by Christos, live from Mobile World Congress 2012 in Barcelona
On the third day of MWC, we had the chance to meet the team behind Ubleam.
This French venture looks like quite a gamble: to consign QR codes to oblivion in favor of ″bleams″, colored circular tags with a logo in the center that can be personalized by the client. Arranged around the central logo are points which form the code, strictly speaking.
At a time when everyone is talking about NFC, the decision to launch a new standard may seem like a risky move, but NFC is limited by some constraints which bleams are not affected by: the maximum distance for using NFC is just a few centimeters, and NFC is currently only available on a very small proportion of smartphones. Lastly, NFC tags are not as accessible as they may appear to be.
One can easily imagine the two technologies, NFC and Bleam code, working side-by-side with each other, and depending on the situation, even complementing each other. And what about QR codes in all of this, I hear you say? As an occasional user of these codes, I’ve always found there to be a flaw: their ugliness (to put it politely).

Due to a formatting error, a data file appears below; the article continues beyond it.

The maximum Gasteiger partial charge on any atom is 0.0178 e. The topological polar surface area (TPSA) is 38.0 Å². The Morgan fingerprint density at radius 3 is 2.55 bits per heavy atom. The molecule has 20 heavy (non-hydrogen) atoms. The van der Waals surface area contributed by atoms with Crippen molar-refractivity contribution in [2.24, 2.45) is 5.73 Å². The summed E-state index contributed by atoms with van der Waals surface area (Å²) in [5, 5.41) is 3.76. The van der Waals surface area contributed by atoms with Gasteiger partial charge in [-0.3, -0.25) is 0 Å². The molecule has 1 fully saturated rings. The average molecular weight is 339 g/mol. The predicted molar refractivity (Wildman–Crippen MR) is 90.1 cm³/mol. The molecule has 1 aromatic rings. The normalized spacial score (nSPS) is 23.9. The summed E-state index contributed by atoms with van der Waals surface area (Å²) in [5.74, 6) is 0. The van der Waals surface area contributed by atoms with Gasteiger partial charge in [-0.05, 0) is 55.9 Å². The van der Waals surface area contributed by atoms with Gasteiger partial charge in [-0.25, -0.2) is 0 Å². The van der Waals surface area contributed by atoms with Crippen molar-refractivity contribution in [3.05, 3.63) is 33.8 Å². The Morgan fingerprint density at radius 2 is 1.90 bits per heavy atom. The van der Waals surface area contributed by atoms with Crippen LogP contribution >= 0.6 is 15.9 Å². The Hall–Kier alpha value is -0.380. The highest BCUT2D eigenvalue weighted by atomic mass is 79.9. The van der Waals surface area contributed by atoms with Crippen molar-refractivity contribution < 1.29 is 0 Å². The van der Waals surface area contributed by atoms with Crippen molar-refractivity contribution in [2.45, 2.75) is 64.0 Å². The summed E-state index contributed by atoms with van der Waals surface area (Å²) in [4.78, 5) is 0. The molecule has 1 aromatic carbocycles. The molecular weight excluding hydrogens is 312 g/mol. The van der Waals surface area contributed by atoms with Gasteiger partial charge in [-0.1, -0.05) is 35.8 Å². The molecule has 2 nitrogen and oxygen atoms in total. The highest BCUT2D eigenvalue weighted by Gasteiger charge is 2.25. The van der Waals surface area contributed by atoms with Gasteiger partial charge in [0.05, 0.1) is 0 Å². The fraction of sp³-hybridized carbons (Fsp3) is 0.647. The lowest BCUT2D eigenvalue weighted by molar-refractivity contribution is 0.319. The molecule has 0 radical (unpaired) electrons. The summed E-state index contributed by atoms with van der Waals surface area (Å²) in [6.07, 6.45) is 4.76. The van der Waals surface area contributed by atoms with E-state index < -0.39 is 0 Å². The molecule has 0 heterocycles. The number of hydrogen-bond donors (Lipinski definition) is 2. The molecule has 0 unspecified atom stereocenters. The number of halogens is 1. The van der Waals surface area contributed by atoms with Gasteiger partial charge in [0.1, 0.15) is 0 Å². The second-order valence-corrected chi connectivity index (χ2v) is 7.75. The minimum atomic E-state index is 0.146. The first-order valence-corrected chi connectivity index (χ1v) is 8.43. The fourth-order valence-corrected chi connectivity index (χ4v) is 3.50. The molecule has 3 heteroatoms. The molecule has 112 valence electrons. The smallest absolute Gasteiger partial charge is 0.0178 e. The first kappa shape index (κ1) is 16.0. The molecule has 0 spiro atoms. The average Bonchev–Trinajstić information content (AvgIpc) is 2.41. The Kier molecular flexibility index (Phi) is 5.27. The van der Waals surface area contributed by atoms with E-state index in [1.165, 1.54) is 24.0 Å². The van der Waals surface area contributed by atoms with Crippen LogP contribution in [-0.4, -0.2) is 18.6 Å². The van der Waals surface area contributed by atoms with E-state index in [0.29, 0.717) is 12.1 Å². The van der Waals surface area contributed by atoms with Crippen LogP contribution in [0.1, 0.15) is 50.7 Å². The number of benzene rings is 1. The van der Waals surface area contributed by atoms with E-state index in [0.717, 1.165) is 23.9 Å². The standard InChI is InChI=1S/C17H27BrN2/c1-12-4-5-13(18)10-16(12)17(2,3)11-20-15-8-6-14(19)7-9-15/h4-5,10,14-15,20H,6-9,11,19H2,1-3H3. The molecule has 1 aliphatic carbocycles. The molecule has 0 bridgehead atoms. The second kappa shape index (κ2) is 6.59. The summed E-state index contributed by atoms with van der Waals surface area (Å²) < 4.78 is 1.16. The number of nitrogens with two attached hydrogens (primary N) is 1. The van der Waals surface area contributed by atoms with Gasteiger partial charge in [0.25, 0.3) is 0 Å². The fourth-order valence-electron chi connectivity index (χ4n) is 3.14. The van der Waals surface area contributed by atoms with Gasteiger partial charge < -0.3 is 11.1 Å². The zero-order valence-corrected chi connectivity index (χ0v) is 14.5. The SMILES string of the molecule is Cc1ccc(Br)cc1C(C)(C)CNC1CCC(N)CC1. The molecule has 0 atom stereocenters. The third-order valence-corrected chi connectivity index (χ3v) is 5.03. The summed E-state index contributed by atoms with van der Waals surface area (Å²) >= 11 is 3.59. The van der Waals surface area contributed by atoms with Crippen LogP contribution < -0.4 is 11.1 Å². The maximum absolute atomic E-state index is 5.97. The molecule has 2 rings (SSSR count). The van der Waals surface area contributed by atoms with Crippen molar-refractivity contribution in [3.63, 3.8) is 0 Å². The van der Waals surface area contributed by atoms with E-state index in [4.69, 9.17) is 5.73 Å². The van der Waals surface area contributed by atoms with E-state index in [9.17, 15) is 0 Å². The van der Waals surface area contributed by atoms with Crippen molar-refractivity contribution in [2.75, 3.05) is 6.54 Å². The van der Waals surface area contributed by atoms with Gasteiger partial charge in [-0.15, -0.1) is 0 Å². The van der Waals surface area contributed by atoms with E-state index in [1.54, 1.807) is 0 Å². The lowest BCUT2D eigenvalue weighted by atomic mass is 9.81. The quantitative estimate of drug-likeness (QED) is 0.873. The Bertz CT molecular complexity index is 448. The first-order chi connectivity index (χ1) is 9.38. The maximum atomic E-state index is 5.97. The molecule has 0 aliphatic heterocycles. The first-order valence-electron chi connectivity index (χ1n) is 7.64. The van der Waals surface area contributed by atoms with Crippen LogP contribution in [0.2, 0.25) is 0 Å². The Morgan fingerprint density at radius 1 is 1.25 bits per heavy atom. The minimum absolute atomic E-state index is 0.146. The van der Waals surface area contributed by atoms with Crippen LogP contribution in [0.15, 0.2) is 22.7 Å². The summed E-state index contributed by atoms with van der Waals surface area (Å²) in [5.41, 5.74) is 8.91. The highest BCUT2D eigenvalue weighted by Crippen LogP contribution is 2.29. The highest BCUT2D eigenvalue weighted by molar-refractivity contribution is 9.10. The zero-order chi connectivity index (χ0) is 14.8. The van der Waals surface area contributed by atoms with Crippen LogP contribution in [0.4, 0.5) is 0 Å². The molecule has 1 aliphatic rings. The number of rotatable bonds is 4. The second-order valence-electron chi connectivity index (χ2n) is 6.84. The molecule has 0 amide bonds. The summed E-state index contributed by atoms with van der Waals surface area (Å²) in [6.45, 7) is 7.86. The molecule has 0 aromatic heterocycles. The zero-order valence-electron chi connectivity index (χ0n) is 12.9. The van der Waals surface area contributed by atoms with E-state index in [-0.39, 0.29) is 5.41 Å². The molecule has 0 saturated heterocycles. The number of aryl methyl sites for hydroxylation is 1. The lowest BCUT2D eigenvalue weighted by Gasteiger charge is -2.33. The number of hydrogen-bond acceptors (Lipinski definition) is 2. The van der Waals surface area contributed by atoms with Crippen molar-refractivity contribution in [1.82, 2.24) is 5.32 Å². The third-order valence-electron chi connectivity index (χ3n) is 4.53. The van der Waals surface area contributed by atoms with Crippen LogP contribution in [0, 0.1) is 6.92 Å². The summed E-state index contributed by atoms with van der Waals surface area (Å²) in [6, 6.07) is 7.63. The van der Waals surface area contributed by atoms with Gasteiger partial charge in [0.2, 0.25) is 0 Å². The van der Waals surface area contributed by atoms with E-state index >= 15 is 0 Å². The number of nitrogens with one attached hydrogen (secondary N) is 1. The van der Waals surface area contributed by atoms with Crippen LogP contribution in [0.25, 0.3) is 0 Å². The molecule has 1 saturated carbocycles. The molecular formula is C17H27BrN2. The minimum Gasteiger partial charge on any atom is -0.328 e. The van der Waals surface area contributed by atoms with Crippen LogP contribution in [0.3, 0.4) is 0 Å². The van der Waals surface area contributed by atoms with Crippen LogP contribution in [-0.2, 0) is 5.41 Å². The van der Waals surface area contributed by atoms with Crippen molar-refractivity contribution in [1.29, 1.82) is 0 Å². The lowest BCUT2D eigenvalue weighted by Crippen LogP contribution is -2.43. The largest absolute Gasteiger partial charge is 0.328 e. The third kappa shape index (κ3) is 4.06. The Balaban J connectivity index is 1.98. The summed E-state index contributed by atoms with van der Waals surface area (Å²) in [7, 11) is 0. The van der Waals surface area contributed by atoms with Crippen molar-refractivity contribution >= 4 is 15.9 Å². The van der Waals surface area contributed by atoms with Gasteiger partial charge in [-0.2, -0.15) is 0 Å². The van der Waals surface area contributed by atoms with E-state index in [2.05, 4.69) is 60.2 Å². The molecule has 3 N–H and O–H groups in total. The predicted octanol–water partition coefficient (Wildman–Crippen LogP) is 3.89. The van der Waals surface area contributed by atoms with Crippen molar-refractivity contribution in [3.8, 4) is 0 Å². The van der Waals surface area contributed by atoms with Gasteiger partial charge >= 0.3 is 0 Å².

There are just as many applications for bleams as there are for QR codes, which have been downloaded in vast numbers by smartphone users, but they have two key advantages:
1. Easy tag capturing, as the technology behind ubleam means that codes can be scanned from a greater distance than for QR codes, from different angles and even on curved surfaces, which is impossible to do with a QR code.
2/ the tag content can be customized with the company’s logo or a logo showing the purpose of the tag when you scan it with a smartphone (for example, a dollar sign, shopping basket, or euro symbol to show that it is a “tag to pay”). One can also easily imagine a soda or beer brand launching a competition where users would scan the company logo on the bottle cap (the company’s logo being at the center, of course), with prizes to be won for users who manage to find the correct code.
As in the example given opposite, the logo and the code points can make the tag appear more aesthetically pleasing, and would allow them to be displayed more easily on objects such as wine bottles, to allow more information to be obtained regarding a vineyard, producer, or grape variety, without spoiling the appearance of the label.
Connoisseurs of beautiful packaging would most likely appreciate the innovation.